Since the specific interaction of --Hg-- and --S-- with each other requires that the corresponding partner should contain the respective reactive groups, a mercaptonucleotide can bind a protein carrying a mercuri or mercapto residue. The reverse is true for mercurated nucleotides. The protein A example is unique and universal. This is because protein A lacks --SH residues and it binds several classes of IgG's which can be used to read the label. Before protein A can react with --Hg and --SH, radicals, it is modified with 3-(2-pyridyldithio)propionate (SPDP). 5 mg of protein A (purchased from Pharmacia Fine Chemicals) is dissolved in 5 ml 10 mM potassium phosphate buffer (pH 8). To this solution, 100 μl SPDP (20 mM in ethanol) is added. The mixture is kept at room temperature (25°±2° C.) for six hours. The product is purified on a G-25 column. The product is collected in the excluded volume. The product is then thiolated just before use. Since protein A does not have any disulfide linkage, thiolation can be done at any pH between 4-9, by adding dithiothreitol or other low molecular eight thiol (2-5 mM final concentration) and chromatographic separation of unreacted thiol is done on a gel filtration Sephadex G-25 column.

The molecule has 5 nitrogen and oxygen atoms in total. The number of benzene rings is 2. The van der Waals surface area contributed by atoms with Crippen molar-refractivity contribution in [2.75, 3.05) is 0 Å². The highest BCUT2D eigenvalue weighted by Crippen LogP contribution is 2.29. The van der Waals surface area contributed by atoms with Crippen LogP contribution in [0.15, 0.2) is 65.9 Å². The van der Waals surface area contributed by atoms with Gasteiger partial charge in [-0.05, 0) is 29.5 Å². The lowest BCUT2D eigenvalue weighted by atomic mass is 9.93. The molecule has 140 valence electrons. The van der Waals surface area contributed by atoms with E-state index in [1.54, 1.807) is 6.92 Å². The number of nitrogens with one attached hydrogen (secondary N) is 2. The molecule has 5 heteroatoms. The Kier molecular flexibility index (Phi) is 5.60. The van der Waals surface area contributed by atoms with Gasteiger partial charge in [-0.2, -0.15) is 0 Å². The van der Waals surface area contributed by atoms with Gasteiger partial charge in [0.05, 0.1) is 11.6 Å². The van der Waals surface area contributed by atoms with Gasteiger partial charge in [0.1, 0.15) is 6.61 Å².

When the thiolated protein is added to mercurated or mercapto nucleotide or polynucleotide before or after nucleic acid hybridization it will bind to the corresponding specific partner and can be assayed as described in Example 4.
It is known that cis-diols can be oxidized by pertodate to form dialdehydes. The dialdehydes can form Schiff's base with a primary amine group via the addition of --NH2. The Schiff's base can be reduced with sodium boronydride to form a secondary amine.